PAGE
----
New Law About Broken Traffic Lights Starts Oct. 1
Maryland drivers who fail to stop and check for pedestrians at nonfunctioning traffic signals will soon face larger fines and points on their licenses.
Maryland drivers have a new set of rules to follow when they come upon a traffic signal that's broken, according to a Maryland State Police press release.
The new law, which goes into effect Oct. 1, requires a driver approaching a nonfunctioning traffic signal from any direction at an intersection to stop at a clearly marked stop line, before entering any crosswalk or before entering the intersection.
After stopping, the driver must yield to any vehicle or pedestrian in the intersection and remain stopped until it is safe to enter and continue through the intersection.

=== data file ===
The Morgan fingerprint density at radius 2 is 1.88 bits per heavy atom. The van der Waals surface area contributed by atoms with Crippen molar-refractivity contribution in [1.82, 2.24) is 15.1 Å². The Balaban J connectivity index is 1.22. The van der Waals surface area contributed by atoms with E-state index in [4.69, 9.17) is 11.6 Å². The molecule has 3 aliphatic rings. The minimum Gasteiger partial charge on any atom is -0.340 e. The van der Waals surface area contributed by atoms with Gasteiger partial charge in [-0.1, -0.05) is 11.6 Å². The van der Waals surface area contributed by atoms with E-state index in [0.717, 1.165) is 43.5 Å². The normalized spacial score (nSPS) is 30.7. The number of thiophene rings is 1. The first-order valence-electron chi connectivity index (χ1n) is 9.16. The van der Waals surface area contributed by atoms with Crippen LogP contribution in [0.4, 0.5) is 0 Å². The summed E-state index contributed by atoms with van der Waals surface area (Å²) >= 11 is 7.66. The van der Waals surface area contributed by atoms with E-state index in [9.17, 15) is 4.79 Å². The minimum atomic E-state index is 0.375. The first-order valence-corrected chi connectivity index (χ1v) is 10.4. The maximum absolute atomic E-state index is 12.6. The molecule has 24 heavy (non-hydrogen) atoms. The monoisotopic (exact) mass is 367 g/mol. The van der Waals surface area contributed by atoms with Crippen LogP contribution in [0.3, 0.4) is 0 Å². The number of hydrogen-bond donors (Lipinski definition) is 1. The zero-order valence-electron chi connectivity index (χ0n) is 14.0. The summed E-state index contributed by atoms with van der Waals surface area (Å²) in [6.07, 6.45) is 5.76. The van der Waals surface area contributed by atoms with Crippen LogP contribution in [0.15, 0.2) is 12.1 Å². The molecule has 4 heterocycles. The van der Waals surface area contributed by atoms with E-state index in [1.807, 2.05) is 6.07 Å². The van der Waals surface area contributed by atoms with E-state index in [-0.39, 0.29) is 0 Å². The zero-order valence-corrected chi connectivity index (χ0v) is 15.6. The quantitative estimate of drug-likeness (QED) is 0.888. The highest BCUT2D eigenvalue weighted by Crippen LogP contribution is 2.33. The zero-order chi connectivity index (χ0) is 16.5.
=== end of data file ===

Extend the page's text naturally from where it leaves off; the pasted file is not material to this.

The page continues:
"Just because a traffic control signal is not functioning at an intersection does not mean drivers are relieved of their duty to exercise care and caution," according to the press release. "The new law makes clear the procedures each driver must now follow."
These new procedures also come with fines for drivers who violate them. If a driver is caught disregarding these rules, he or she could face a fine of $90 and two points. If the violation contributes to a crash, the fine is $130 and three points.
Maryland Police also reminded drivers that a flashing traffic light does not mean the light is nonfunctioning—even if it normally operates green, yellow and red lights. Drivers are supposed to follow existing laws regarding flashing lights, which are to slow down if it's yellow or stop if it's red.
Drivers also are reminded that if a police officer is directing traffic, they should obey the officer, regardless of the signal indicated on the light.